UBC Theses and Dissertations
Three essays in supply chain management Sosic, Greys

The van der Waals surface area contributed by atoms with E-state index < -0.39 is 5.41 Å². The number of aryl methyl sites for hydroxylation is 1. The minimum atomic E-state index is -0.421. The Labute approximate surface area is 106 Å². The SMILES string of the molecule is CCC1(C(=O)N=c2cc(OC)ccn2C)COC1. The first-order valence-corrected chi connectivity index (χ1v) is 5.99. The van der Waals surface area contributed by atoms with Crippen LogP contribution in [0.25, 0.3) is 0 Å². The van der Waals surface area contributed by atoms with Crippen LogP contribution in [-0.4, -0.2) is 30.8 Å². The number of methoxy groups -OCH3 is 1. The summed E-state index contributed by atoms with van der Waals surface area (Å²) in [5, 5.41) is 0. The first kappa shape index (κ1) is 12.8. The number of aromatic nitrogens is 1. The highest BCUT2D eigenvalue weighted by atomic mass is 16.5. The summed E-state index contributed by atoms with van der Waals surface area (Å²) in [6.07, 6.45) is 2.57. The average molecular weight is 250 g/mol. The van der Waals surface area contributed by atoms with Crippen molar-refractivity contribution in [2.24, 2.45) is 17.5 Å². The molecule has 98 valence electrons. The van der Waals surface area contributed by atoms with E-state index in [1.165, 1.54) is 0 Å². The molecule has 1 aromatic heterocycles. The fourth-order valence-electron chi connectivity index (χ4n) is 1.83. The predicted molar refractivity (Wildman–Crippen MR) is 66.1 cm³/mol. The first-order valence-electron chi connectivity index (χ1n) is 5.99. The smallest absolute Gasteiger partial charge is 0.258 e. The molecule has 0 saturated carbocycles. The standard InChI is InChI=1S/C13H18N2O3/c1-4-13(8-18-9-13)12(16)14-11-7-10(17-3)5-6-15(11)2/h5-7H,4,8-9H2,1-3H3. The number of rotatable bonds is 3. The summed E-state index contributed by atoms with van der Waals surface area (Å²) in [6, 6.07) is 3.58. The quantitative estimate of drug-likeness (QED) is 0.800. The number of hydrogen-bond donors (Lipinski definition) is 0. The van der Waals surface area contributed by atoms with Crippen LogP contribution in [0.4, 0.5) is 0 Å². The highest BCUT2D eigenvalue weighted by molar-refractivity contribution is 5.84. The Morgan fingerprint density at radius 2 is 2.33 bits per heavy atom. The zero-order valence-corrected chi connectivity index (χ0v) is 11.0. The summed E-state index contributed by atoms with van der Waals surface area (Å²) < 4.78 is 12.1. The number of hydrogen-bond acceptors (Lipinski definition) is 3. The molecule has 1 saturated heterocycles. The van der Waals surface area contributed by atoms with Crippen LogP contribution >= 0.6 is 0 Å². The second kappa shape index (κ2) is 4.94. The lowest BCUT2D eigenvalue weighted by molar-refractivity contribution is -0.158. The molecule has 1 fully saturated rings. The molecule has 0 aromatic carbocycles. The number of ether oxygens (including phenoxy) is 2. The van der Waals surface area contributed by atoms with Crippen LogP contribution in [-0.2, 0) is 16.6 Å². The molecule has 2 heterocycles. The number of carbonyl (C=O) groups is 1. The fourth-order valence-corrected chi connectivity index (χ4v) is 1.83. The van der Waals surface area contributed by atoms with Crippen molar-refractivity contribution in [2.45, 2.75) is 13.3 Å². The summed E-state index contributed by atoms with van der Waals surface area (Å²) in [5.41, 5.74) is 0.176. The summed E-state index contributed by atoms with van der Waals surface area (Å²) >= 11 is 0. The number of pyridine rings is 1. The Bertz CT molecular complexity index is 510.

The three essays in this thesis address various problems in the general area of supply chain management. In general, supply chain management is concerned with management of the flow of goods, information, and funds among supply chain members, such as suppliers, manufacturers, distributors, retailers, and consumers. As such, its scope includes timing and quantity of material flow, logistics, improving efficiencies in problems with several decision makers, etc. The first essay in this thesis considers the problem of improving coordination in a decentralized system of retailers, while the second one addresses stability and profitability of Internet-based supply exchange alliances. The third essay analyzes a logistics problem, of finding an optimal route for a capacitated vehicle which travels on a graph and which can perform pickups and deliveries. In the first essay, we study a three-stage model of a decentralized distribution system with n retailers who each faces a stochastic demand for an identical product. In the first stage, before the demand is realized, each retailer independently orders her initial inventory. In the second stage, after the realization of the demand, each retailer decides what portion of her residual supply/demand she wants to share with the other retailers. In the third stage, residual inventories are transshipped in order to possibly meet residual demands, and an additional profit is allocated among the retailers. We study the effect of implementing various allocations rules in the third stage on the levels of the residual supply/demand the retailers are willing to share with others in the second stage, and the tradeoff involved in achieving a solution which is also optimal for the corresponding centralized system. The second essay is concerned with the formation of Internet-based supply exchange alliances among three or fewer retailers of possibly substitutable products. We provide some conditions, in terms of product substitutability and quality of suppliers, which would lead to the formation of a three member alliance, or a two member alliance, or no alliance at all. We also study the effect of alliance structure and quality of suppliers on the profit of a retailer. The third essay considers a vehicle routing problem with pickups and deliveries (VRPD problem) on some special graphs. Some vertices on the graph represent delivery customers, and other vertices represent pickup customers. The objective is to find a minimum length tour for a capacitated vehicle, which starts at a depot and travels on the graph while satisfying all the requests by the customers without violating the vehicle capacity constraint, and returns to a depot. We have developed linear time algorithms for the VRPD problem on a path and on tree graphs, linear and O (|V| log |V|) algorithm for a VRPD problem defined on a path with parametric initial capacity, and quadratic and O (|V|² log |V|) algorithms for a VRPD problem defined over a cycle graph.
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